Not everything about season four is perfect. Case in point: Hopper’s Russian storyline, which spins its wheels for far too long before finally breaking loose in Episode 7. Even so, the payoff is ultimately worth the wait as we get to see Hopper chuck a spear in the mouth of a Demogorgon and reunite with Joyce for the first time since his “death scene” in the final episode of Season 3. The latter is a genuinely sweet moment acted to perfection by Harbour and Winona Ryder. We see how much they mean to each other — she flies to Russia to save his life on a whim — and can’t wait to see the pair take on Vecna alongside Eleven and the gang.

Eleven Gets Revenge

Eleven/Jane spends the early episodes of season four basically defending herself from some extremely vicious bullies who seemingly go out of their way to tear the young girl down in front of her peers. The conflict comes to a head at a roller rink where the bully ring leader, Angela (Elodie Grace Orkin), who must’ve missed the part in Carrie where the victim uses her mind powers to vanquish an entire school, attacks and embarrasses El in front of Mike (Finn Wolfhard) and Will (Noah Schnapp). Naturally, El retaliates by breaking Angela’s nose with a roller skate. And while the series treats this moment as a low point for El, I honestly couldn’t help but applaud El’s actions — Angela had it coming! Violence is bad in any way shape or form, but sheesh, who wouldn’t clock Angela in the face after her actions?

At any rate, this moment was immensely satisfying, even though I can recognize the darker implications.

Number 1’s True Identity

Like Hopper’s plot, El’s storyline takes a long time to reach its destination. Patience is certainly rewarded, however, as the final episode reveals the truth behind the “Massacre at Hawkins Lab” and answers a number of burning questions in the process. In the first episode, we see Hawkins Lab strewn with corpses of children and assume El has committed the atrocity — hence my concerns following the roller skate episode. As it turns out, El isn’t actually a murdering psychopath. That label falls on the mysterious Peter Ballard (Jamie Campbell Bower), who is actually One — Dr. Brenner’s first test subject, and a being of immense power. Peter tricks El into removing the chip in his neck and then proceeds to murder everyone inside Hawkins Lab. El uses her power to throw Peter into the Upside Down where he morphs into the big, bad Vecna. It’s also revealed that he was the son of Victor Creel (Robert Englund), and more or less a sadistic murderer whose actions essentially set the entire Stranger Things universe in motion. Mind blown.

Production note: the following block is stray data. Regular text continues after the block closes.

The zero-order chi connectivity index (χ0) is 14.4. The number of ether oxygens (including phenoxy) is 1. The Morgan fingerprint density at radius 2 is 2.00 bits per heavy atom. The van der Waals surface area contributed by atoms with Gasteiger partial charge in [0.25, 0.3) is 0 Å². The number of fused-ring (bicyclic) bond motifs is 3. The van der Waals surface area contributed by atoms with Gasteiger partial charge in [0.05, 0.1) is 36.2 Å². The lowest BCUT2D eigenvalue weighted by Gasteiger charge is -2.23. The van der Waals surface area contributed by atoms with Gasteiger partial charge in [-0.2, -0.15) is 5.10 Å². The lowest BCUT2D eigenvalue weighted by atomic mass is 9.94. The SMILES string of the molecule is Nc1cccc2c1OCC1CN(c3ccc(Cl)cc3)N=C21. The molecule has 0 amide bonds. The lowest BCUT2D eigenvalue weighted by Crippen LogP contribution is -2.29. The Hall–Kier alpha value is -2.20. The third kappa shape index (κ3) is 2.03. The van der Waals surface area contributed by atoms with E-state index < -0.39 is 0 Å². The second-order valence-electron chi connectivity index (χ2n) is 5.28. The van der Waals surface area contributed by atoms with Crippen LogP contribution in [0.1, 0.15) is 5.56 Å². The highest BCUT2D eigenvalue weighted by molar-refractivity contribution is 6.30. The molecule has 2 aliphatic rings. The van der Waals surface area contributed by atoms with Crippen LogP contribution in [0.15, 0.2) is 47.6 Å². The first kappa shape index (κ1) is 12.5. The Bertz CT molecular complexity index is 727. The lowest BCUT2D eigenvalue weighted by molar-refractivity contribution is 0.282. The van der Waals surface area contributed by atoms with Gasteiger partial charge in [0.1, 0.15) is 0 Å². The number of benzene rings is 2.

Yeah, this whole backstory does raise some continuity questions, but I’ll forgive the occasional lapses when the results are this awesome.

RELATED: Stranger Things Director Shares Behind-the-Scenes Look at Season 4

Max’s Big Scene

As great as all of these moments in season four of Stranger Things were, nothing comes close to Max’s big scene. When we first see Max she’s haunted by the death of Billy (Dacre Montgomery, who died off in Season 3). This inner turmoil makes her an easy target for Vecna. Following the deaths of Chrissy and Fred, Max’s hauntings grow more severe and she essentially prepares for her death by writing letters to friends and family. Whilst delivering a letter to Billy’s grave, Max suddenly finds herself face-to-face with Vecna in the Upside Down and very nearly bites the dust, until Lucas, Dustin, and Steve use the power of music — in this case, Kate Bush’s song “Running Up That Hill” — and friendship to punch a hole in Vecna’s domain, allowing Max to break free from her bonds and escape to freedom.

Aside from Sadie Sink’s exquisite acting, the moment encompasses everything I tune into Stranger Things for — action, horror, drama, ’80s nostalgia, and an inspiring story about the powers of friendship. Great stuff!

Now, we begin the long wait until July 1.

By admin